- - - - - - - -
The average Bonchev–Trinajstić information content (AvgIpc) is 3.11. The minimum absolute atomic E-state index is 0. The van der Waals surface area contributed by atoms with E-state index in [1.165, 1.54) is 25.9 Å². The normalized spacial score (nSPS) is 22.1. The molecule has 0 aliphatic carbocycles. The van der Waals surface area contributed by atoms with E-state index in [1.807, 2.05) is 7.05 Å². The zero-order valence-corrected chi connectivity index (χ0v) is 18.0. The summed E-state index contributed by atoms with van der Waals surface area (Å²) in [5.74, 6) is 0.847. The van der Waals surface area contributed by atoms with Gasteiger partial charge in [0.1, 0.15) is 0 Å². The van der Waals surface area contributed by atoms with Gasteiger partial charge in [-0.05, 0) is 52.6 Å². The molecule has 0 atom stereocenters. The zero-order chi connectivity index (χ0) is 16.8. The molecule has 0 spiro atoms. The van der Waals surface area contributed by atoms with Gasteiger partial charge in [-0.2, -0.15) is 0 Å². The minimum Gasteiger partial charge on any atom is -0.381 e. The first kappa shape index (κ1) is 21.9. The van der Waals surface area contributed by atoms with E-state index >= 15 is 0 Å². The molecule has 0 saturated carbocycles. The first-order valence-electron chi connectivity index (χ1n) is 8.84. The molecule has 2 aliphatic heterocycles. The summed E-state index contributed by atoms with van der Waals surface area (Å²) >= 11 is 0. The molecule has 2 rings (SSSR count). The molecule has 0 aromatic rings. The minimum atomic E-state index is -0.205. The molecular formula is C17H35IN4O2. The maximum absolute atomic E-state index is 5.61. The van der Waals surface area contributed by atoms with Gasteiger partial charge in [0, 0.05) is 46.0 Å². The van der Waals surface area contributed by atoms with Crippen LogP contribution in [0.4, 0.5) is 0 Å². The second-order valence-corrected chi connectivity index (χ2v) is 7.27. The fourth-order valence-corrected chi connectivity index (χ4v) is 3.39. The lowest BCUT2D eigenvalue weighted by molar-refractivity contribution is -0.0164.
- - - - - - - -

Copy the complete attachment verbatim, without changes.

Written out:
The average Bonchev–Trinajstić information content (AvgIpc) is 3.11. The minimum absolute atomic E-state index is 0. The van der Waals surface area contributed by atoms with E-state index in [1.165, 1.54) is 25.9 Å². The normalized spacial score (nSPS) is 22.1. The molecule has 0 aliphatic carbocycles. The van der Waals surface area contributed by atoms with E-state index in [1.807, 2.05) is 7.05 Å². The zero-order valence-corrected chi connectivity index (χ0v) is 18.0. The summed E-state index contributed by atoms with van der Waals surface area (Å²) in [5.74, 6) is 0.847. The van der Waals surface area contributed by atoms with Gasteiger partial charge in [0.1, 0.15) is 0 Å². The van der Waals surface area contributed by atoms with Gasteiger partial charge in [-0.05, 0) is 52.6 Å². The molecule has 0 atom stereocenters. The zero-order chi connectivity index (χ0) is 16.8. The molecule has 0 spiro atoms. The van der Waals surface area contributed by atoms with Gasteiger partial charge in [-0.2, -0.15) is 0 Å². The minimum Gasteiger partial charge on any atom is -0.381 e. The first kappa shape index (κ1) is 21.9. The van der Waals surface area contributed by atoms with E-state index >= 15 is 0 Å². The molecule has 0 saturated carbocycles. The first-order valence-electron chi connectivity index (χ1n) is 8.84. The molecule has 2 aliphatic heterocycles. The summed E-state index contributed by atoms with van der Waals surface area (Å²) >= 11 is 0. The molecule has 2 rings (SSSR count). The molecule has 0 aromatic rings. The minimum atomic E-state index is -0.205. The molecular formula is C17H35IN4O2. The maximum absolute atomic E-state index is 5.61. The van der Waals surface area contributed by atoms with Gasteiger partial charge in [0, 0.05) is 46.0 Å². The van der Waals surface area contributed by atoms with Crippen LogP contribution in [0.4, 0.5) is 0 Å². The second-order valence-corrected chi connectivity index (χ2v) is 7.27. The fourth-order valence-corrected chi connectivity index (χ4v) is 3.39. The lowest BCUT2D eigenvalue weighted by molar-refractivity contribution is -0.0164.